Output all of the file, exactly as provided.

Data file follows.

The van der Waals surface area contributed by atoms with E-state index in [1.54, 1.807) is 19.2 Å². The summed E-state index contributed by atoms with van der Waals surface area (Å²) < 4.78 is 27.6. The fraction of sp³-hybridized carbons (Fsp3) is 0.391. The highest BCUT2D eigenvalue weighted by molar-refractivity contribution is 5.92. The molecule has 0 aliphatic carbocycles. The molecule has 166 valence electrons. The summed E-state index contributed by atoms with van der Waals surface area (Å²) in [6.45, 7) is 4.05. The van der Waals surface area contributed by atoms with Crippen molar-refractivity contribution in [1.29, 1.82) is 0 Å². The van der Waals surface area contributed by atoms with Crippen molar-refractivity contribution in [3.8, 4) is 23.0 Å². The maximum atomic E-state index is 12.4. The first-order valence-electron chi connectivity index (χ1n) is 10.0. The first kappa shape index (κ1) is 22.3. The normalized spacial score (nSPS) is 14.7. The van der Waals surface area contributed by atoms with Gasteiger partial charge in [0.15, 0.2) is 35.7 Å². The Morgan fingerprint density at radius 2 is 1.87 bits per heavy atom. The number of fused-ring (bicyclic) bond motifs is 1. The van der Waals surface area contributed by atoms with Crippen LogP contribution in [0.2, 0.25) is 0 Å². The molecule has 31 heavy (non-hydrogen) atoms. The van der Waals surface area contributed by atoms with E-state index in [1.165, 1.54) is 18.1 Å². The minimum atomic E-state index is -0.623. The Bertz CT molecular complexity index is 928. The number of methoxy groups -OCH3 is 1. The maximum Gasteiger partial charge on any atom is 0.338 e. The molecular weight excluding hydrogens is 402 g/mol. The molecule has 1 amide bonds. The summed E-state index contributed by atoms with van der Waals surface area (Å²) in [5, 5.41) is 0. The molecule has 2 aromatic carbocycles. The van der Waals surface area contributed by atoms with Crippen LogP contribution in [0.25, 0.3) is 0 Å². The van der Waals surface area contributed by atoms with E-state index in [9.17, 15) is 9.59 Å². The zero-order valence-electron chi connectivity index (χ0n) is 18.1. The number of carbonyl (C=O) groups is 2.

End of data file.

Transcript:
The van der Waals surface area contributed by atoms with E-state index in [1.54, 1.807) is 19.2 Å². The summed E-state index contributed by atoms with van der Waals surface area (Å²) < 4.78 is 27.6. The fraction of sp³-hybridized carbons (Fsp3) is 0.391. The highest BCUT2D eigenvalue weighted by molar-refractivity contribution is 5.92. The molecule has 0 aliphatic carbocycles. The molecule has 166 valence electrons. The summed E-state index contributed by atoms with van der Waals surface area (Å²) in [6.45, 7) is 4.05. The van der Waals surface area contributed by atoms with Crippen molar-refractivity contribution in [1.29, 1.82) is 0 Å². The van der Waals surface area contributed by atoms with Crippen molar-refractivity contribution in [3.8, 4) is 23.0 Å². The maximum atomic E-state index is 12.4. The first-order valence-electron chi connectivity index (χ1n) is 10.0. The first kappa shape index (κ1) is 22.3. The normalized spacial score (nSPS) is 14.7. The van der Waals surface area contributed by atoms with Gasteiger partial charge in [0.15, 0.2) is 35.7 Å². The Morgan fingerprint density at radius 2 is 1.87 bits per heavy atom. The number of fused-ring (bicyclic) bond motifs is 1. The van der Waals surface area contributed by atoms with Crippen LogP contribution in [0.2, 0.25) is 0 Å². The molecule has 31 heavy (non-hydrogen) atoms. The van der Waals surface area contributed by atoms with E-state index in [1.165, 1.54) is 18.1 Å². The minimum atomic E-state index is -0.623. The Bertz CT molecular complexity index is 928. The number of methoxy groups -OCH3 is 1. The maximum Gasteiger partial charge on any atom is 0.338 e. The molecular weight excluding hydrogens is 402 g/mol. The molecule has 1 amide bonds. The summed E-state index contributed by atoms with van der Waals surface area (Å²) in [5, 5.41) is 0. The molecule has 2 aromatic carbocycles. The van der Waals surface area contributed by atoms with Crippen LogP contribution in [0.25, 0.3) is 0 Å². The van der Waals surface area contributed by atoms with E-state index in [9.17, 15) is 9.59 Å². The zero-order valence-electron chi connectivity index (χ0n) is 18.1. The number of carbonyl (C=O) groups is 2.